The Federal Reserve plans to raise interest rates more to reduce inflation

The Chairman of the US Federal Reserve has stated that the central bank will keep increasing interest rates “as deemed necessary,” due to persistently elevated inflation levels.

Jerome Powell, speaking at the annual gathering of central bankers in Jackson Hole, Wyoming, noted that while the rate of price increases had declined from its peak, it still exceeded the Federal Reserve’s 2% target. He emphasized the possibility of further interest rate hikes, suggesting they could remain elevated for an extended period.

As of July, U.S. inflation stood at 3.2%, with the key interest rate at 5.25%—the highest in over two decades—following 11 consecutive rate hikes since early 2022. Powell acknowledged the decline in inflation from its peak but stressed that it remained too high. He stated that the Fed was prepared to raise rates further if necessary and intended to maintain a restrictive policy stance until they were confident that inflation was on a sustainable path toward their target.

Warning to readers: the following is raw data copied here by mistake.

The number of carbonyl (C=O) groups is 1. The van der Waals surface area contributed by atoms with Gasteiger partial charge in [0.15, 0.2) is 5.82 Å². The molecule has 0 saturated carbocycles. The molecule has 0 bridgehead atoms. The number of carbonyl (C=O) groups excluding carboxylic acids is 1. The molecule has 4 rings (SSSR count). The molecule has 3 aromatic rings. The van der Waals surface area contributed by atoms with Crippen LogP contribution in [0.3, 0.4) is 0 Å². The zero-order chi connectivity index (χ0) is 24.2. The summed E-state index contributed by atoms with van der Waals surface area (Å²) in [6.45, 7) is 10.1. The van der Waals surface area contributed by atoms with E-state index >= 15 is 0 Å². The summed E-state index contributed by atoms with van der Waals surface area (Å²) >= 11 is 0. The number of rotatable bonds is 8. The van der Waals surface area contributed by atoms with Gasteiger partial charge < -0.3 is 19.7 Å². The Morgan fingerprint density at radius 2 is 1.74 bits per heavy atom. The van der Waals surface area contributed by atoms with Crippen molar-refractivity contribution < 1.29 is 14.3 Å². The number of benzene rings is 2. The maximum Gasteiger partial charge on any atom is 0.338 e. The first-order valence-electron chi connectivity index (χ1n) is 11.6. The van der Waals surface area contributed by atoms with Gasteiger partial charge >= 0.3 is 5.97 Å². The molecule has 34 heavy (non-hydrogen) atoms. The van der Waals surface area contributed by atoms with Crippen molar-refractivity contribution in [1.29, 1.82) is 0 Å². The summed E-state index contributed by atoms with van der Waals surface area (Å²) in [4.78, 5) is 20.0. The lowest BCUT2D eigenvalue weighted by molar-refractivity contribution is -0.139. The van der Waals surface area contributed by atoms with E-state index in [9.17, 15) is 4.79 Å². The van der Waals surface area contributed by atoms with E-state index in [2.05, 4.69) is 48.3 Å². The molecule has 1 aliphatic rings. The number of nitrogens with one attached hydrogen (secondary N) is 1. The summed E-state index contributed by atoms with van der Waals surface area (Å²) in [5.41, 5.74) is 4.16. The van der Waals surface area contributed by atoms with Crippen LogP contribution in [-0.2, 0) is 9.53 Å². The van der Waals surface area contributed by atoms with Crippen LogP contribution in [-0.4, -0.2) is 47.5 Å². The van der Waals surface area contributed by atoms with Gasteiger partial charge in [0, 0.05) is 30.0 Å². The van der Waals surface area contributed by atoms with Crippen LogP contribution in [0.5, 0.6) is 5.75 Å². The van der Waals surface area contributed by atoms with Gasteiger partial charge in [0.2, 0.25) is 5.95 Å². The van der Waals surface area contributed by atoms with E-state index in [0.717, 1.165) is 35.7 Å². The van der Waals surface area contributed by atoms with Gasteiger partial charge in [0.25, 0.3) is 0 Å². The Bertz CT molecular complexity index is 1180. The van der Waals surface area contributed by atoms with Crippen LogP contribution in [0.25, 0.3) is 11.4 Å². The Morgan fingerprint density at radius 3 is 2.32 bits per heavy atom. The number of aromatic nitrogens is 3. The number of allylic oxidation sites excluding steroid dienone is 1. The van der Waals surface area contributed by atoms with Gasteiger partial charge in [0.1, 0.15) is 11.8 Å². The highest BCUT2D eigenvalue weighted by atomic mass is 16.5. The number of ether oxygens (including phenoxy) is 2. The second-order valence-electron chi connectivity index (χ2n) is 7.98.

Powell highlighted external factors contributing to elevated prices, such as the ongoing Russia-Ukraine conflict, as well as the continued volatility in food and energy prices. He hinted at the possibility of more rate increases in the near term as the Fed awaited additional data.

Despite the economy proving more resilient than expected, Powell cautioned that higher rates might be required to cool it down sufficiently to achieve the 2% inflation goal. He mentioned the need for further progress in the housing market, which had started to show signs of resurgence, as a potential reason for tightening monetary policy.

Additionally, Powell pointed out that a softening in the labor market was necessary before interest rates could be reduced. Wage growth continued due to employers offering higher wages to attract workers in a shrinking workforce, which, in theory, could contribute to inflation and necessitate prolonged higher interest rates. Powell’s remarks indicated that the Fed would proceed cautiously, aligning with market expectations.

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